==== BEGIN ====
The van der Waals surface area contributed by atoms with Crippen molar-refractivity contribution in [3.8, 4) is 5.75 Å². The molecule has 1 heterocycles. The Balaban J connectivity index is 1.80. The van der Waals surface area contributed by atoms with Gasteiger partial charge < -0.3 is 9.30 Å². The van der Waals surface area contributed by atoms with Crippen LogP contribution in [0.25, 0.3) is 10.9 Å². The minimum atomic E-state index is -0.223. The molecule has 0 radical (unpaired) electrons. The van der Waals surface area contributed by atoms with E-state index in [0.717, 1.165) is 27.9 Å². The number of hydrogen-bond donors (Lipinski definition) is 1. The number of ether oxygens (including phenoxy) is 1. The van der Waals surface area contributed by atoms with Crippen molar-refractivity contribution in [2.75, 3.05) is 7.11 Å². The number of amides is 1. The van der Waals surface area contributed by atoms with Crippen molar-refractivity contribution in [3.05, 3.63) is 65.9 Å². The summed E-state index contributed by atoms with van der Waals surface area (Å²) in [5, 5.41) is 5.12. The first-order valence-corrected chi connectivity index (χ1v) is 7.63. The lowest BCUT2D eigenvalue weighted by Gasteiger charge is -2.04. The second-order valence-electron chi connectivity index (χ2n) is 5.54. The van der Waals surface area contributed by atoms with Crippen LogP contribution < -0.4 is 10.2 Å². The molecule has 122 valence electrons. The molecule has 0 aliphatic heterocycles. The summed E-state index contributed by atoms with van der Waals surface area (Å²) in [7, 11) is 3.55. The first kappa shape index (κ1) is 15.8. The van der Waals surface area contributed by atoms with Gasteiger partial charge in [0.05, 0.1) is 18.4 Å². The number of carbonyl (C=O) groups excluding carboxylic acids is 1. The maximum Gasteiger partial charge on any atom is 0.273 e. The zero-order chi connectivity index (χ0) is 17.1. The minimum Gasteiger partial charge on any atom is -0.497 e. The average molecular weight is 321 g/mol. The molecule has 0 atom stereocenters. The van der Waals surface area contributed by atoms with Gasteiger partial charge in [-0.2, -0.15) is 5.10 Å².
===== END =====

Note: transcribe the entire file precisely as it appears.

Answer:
The van der Waals surface area contributed by atoms with Crippen molar-refractivity contribution in [3.8, 4) is 5.75 Å². The molecule has 1 heterocycles. The Balaban J connectivity index is 1.80. The van der Waals surface area contributed by atoms with Gasteiger partial charge < -0.3 is 9.30 Å². The van der Waals surface area contributed by atoms with Crippen LogP contribution in [0.25, 0.3) is 10.9 Å². The minimum atomic E-state index is -0.223. The molecule has 0 radical (unpaired) electrons. The van der Waals surface area contributed by atoms with E-state index in [0.717, 1.165) is 27.9 Å². The number of hydrogen-bond donors (Lipinski definition) is 1. The number of ether oxygens (including phenoxy) is 1. The van der Waals surface area contributed by atoms with Crippen molar-refractivity contribution in [2.75, 3.05) is 7.11 Å². The number of amides is 1. The van der Waals surface area contributed by atoms with Crippen molar-refractivity contribution in [3.05, 3.63) is 65.9 Å². The summed E-state index contributed by atoms with van der Waals surface area (Å²) in [5, 5.41) is 5.12. The first-order valence-corrected chi connectivity index (χ1v) is 7.63. The lowest BCUT2D eigenvalue weighted by Gasteiger charge is -2.04. The second-order valence-electron chi connectivity index (χ2n) is 5.54. The van der Waals surface area contributed by atoms with Crippen LogP contribution < -0.4 is 10.2 Å². The molecule has 122 valence electrons. The molecule has 0 aliphatic heterocycles. The summed E-state index contributed by atoms with van der Waals surface area (Å²) in [7, 11) is 3.55. The first kappa shape index (κ1) is 15.8. The van der Waals surface area contributed by atoms with Gasteiger partial charge in [0.05, 0.1) is 18.4 Å². The number of carbonyl (C=O) groups excluding carboxylic acids is 1. The maximum Gasteiger partial charge on any atom is 0.273 e. The zero-order chi connectivity index (χ0) is 17.1. The minimum Gasteiger partial charge on any atom is -0.497 e. The average molecular weight is 321 g/mol. The molecule has 0 atom stereocenters. The van der Waals surface area contributed by atoms with Gasteiger partial charge in [-0.2, -0.15) is 5.10 Å².